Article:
Cochlear Awards College Scholarships to Eight Students Who Have Overcome Hearing Loss

On February 14, the winners of the US Cochlear Awards Scholarships were announced.

Eight college students in total will each receive $2,000 per year for up to four years at an accredited college or university.


Five students with cochlear implants received the Graeme Clark Scholarship: Grace Agolia (University of Notre Dame); Isaiah Grafe (Rochester Institute of Technology); Lennon Radcliffe (University of Louisville); Brooke Shinaberry (University of Utah) and Julia Filloon (Elon University) (not pictured). Three Baha recipients were awarded the Anders Tjellstrom Scholarship: Storm Harvey (Agnes Scott College); Sarah Johnson (University of Illinois at Urbana Champaign); and Camille Masino (Brigham Young University-Provo, Utah).

Chris Smith, President of Cochlear Americas, said:

“We are extremely proud to honor these outstanding young people who have shown perseverance and leadership, while benefiting from Cochlear’s state-of-the-art technologies. These students represent the leaders of tomorrow, and we look forward to seeing what the future holds for each and every one of them.”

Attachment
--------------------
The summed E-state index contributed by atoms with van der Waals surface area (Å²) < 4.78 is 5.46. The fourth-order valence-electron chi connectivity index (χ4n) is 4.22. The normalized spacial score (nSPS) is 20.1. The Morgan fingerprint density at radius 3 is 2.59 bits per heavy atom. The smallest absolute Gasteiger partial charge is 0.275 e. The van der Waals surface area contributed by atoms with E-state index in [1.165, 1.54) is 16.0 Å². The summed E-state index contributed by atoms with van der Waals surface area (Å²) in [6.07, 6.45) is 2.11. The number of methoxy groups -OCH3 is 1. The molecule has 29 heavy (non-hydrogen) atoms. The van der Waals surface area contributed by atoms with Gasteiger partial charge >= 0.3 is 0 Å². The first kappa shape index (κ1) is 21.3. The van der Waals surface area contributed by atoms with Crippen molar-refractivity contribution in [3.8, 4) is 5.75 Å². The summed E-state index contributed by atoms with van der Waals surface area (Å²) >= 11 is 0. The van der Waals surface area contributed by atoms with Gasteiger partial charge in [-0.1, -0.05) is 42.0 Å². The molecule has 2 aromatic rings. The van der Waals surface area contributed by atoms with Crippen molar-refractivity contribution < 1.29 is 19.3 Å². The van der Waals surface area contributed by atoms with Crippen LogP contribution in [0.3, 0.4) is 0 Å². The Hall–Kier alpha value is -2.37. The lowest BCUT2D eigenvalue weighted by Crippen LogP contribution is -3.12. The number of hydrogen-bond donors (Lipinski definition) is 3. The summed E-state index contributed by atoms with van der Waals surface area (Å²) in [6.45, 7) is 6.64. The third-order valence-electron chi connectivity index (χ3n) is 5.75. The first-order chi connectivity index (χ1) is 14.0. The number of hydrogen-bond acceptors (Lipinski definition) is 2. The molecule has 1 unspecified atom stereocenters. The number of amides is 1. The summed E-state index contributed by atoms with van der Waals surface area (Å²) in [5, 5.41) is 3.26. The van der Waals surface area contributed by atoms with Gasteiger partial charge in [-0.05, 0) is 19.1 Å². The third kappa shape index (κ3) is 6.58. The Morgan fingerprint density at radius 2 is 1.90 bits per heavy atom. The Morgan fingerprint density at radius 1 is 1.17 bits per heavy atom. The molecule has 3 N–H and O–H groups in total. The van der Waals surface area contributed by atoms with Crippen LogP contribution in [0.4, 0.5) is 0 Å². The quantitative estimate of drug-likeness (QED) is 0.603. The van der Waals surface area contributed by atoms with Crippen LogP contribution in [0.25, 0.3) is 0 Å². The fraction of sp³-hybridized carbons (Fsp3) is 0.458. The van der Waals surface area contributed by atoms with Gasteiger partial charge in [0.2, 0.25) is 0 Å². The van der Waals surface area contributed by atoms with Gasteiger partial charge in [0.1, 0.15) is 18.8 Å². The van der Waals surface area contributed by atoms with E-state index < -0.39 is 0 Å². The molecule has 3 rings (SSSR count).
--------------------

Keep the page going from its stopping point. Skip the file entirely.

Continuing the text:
This weekend we had the pleasure of meeting up with 20-year old Baha recipient Camille at the Cochlear Celebration in Orlando! This is what she had to say about her scholarship:

“It gives me confidence to keep working harder. College can be really discouraging, it’s hard… But having Cochlear back me up with the scholarship makes me secure, not only financially, but I also feel I want to give this company something back, by getting my degree.

71% of young people with hearing loss today don’t graduate from college. I don’t want to be one of those statistics, and with the Baha it’s manageable. It makes me want to do it even more. I’ve accomplished so much already, why shouldn’t I be able to do this too? I’m just like everyone else, just different… in a better way (laughs).

In college we as students have to be independent and be advocates for ourselves. I have to sit up front in class, not because someone says so, but because I want to. I went to the disability center and explained my hearing loss and went to each professor and talked to them and explained what I need, like a special test room and note takers. You shouldn’t be afraid to ask for help. And don’t downplay your hearing loss. There is help to get – get it!”


Read more about each of the scholarship winners over at Cochlear America’s own blog The Wire!